In a potent move towards addressing climate change and social equity, a broad alliance of environmental justice advocates, energy providers, and technology manufacturers has called on California Governor Gavin Newsom to insist on the continuation of significant funding for the innovative Equitable Building Decarbonization (EBD) Program. This call to action comes alongside a recommendation to further strengthen the program’s financial underpinning through a $400 million climate bond set for a public vote in November.

The EBD Program, overseen by the California Energy Commission, is a robust initiative aimed at transforming the living conditions of low-income and environmental justice communities across the state. Through an allocation of $922 million, the program seeks to facilitate the widespread installation of six million heat pumps by 2030, a target aligned with California’s ambitious climate goals. These heat pumps are a crucial element in the quest to enhance air quality, reduce climate pollution, and offer more efficient cooling options to those in need, especially as the state grapples with intensifying heatwaves and worsening air pollution exacerbated by climate change.

The importance of this funding and the suggested enhancement through a climate bond cannot be understated. At the core of the EBD Program’s objectives is the push for equitable access to technologies that not only contribute to the reduction of greenhouse gas emissions but also significantly improve the health, comfort, and climate resilience of California’s most vulnerable populations. This initiative represents a pivotal step towards rectifying historical inequities by ensuring that the benefits of technological advancements and climate action are accessible to all, including those residing in disadvantaged communities.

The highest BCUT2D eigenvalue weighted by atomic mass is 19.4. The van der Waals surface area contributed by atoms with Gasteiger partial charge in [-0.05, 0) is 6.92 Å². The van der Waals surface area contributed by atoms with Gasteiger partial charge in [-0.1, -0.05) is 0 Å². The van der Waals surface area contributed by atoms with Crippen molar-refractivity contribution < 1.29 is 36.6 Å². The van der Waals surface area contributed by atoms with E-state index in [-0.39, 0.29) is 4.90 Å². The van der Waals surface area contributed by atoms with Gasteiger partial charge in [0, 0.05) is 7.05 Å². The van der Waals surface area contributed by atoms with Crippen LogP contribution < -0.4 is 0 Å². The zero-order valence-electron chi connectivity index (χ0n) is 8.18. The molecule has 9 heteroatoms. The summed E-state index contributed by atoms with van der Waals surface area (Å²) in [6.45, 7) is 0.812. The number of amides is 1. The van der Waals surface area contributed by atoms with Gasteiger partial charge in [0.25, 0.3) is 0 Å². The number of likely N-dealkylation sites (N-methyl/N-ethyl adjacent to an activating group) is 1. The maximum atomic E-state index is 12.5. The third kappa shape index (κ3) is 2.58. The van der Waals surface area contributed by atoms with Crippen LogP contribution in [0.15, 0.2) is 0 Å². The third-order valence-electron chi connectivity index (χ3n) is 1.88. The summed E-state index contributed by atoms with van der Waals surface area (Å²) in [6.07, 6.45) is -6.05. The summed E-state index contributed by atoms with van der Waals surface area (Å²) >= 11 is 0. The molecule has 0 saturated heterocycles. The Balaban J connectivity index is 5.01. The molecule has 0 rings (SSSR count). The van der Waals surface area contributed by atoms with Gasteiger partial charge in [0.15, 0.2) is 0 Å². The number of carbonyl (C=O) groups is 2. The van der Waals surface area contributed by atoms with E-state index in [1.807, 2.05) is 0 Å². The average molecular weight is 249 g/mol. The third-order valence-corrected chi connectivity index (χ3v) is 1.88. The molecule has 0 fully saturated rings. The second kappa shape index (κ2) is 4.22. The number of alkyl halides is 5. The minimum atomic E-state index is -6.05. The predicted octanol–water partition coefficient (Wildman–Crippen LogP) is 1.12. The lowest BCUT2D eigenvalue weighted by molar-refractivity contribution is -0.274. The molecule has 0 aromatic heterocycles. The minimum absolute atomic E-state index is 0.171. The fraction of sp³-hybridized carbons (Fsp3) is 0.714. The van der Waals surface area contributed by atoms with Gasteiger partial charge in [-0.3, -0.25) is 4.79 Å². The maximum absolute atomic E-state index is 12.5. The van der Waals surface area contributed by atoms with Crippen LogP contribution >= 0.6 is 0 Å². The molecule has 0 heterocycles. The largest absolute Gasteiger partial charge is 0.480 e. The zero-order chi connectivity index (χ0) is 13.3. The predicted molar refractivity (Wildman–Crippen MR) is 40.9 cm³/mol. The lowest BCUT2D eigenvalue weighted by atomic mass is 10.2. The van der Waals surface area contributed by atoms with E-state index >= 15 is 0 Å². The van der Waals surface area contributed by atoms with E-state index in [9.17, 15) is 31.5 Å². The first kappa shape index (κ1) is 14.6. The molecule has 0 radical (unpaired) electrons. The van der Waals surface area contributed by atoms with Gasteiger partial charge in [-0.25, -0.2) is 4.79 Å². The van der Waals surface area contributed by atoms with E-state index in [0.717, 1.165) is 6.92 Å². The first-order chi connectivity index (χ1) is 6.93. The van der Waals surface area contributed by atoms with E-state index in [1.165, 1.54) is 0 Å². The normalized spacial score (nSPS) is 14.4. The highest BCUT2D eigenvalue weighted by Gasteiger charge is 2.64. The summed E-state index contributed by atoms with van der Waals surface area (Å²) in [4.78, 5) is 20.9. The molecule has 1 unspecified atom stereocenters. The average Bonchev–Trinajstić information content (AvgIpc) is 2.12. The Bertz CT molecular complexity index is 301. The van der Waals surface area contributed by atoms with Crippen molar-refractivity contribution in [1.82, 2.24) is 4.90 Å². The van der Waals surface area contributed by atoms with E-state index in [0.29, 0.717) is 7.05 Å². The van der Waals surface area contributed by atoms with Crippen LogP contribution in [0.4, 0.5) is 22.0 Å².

Jose Torres, the California Director at the Building Decarbonization Coalition, emphasized the critical need for healthy, climate-resilient homes equipped with zero-emission heat pumps. Torres warned of the dire implications that potential cuts to the program’s funding could have on Californian communities, particularly those already facing the brunt of environmental and social inequities.

Compounding the significance of this initiative, Grecia Orozco, a Staff Attorney at the Center on Race, Poverty & the Environment, highlighted the challenges faced during the San Joaquin Valley Pilot Program, notably the scarcity of funding and quality contractors necessary for maximizing the program’s impact. The pilot program’s aim to install electric appliances in disadvantaged communities underscored the pressing need for the EBD Program and the continuity of its substantial funding.

In California, where the homes and buildings sector is the second largest source of greenhouse gas emissions following transportation, the EBD Program represents a forward-thinking approach to addressing climate change at its root. By facilitating access to heat pumps and home upgrades for hundreds of thousands of low-income households, the program not only aims to cut down on emissions but also promises to improve air quality for 99% of disadvantaged communities throughout the state.

As Governor Newsom and policymakers gear up for the May Revision of the state budget, the environmental and social justice communities await with bated breath. The decision to maintain the current funding and support the inclusion of the climate bond in November’s ballot will be a testament to California’s commitment to pioneering equitable climate resilience and reinforcing its position as a leader in the global fight against climate change.